Sometimes the rewind mechanic even becomes part of the puzzle solving which makes up the bulk of the gameplay in most adventure games. There is a particular conversation in episode four where it’s far too easy for a character to die, or at least get seriously hurt. It’s a long, convulted conversation, and it is very easy for it all to go wrong very quickly. I must have spent half an hour rewinding just trying to pick out a set of responses which ensured no one got hurt. By the time I worked out how to respond to the various issues that came up, I was well pleased with myself. No one was going to die on my watch.3
The limit to Max’s power is that she can really only rewind time by a couple of minutes. That means whilst you can fiddle to your heart’s content with events here-and-now, eventually your decisions get set in stone. This leads to the second reason why the rewind mechanic is satisfying: you can’t go back and change everything, so you what decisions you decide to let play out you know will have consequences later on. For example, early in the game you can decide to take a certain matter to a person in authority, or keep quiet about it. The consequences of this action reverberate throughout the game in a variety of quite interesting (and sometimes quite unpredictable) ways. You, of course, had as many rewinds as you liked back at the time to decide which choice was best, but once that decision is made and the plot moves on, it’s fixed in time and place. As such, every consequence of a decision you made in the game is one you feel you have to take responsibility for. Did you pull a gun on someone? It’s likely you also rewound to find out what would have happened if you didn’t. So if you chose to pull that gun in the end, surely it’s your fault what is happening now…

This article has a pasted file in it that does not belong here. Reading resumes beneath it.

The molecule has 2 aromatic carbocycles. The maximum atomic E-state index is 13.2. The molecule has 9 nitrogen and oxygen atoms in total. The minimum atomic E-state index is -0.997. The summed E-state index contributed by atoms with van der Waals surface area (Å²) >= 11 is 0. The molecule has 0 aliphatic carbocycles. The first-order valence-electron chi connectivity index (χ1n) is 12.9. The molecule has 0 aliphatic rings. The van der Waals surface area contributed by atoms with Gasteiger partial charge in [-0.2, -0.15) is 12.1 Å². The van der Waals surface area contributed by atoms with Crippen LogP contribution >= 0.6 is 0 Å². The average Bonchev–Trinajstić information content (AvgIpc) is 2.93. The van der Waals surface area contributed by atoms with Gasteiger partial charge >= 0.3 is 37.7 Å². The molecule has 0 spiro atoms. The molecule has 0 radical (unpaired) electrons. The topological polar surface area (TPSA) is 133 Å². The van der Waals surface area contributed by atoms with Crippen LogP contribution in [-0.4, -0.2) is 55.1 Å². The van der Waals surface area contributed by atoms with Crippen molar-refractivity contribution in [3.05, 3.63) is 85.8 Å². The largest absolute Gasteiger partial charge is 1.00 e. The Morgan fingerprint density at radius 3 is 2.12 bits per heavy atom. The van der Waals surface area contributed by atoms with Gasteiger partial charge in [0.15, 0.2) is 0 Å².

Life is Strange tells a story which really only works in the domain of interactive fiction, and it’s unique mechanic – the ability to change your decisions by rewinding time – is what makes the story work. The final episode – it is safe to say – deals with the consequences of constantly changing time to get the things you want. It’s a remarkable final act, filled with false endings as you desperately try to prevent ther worst of all outcomes coming true. Whilst some found the outcome of the game predictable, I found it enthralling. A game about choices is always going to propose there are consequences to said choices, and the way in which the story concludes proposes an interesting moral.4
Life is Strange is, then, my favourite game of last year. It’s by no means a perfect game; there is a bottle fetching quest in episode two which is truly awful, and some of the side characters end up being less central to the story than they could have been.5 Still, overall, Life is Strange is the only game last year which I thought about for a whole week afterwards, rather than condemned to my Steam list of “Completed Games.”
Well done, Dontnod (the creators). Looking forward to whatever season two is going be about.
- I really must write up my notes on the conspiracy plot lines of the Assassin’s Creed games.↩
- If you play one game about the Catholic Church suppressing dualistic heresies this year…↩
- Ironic, really.↩
- One I cannot go into because it really gets in spoiler territory, which is unfortunate, because the moral is not one I am comfortable with↩
- Brooke, in particular, could have had a much meatier side plot with Warren.↩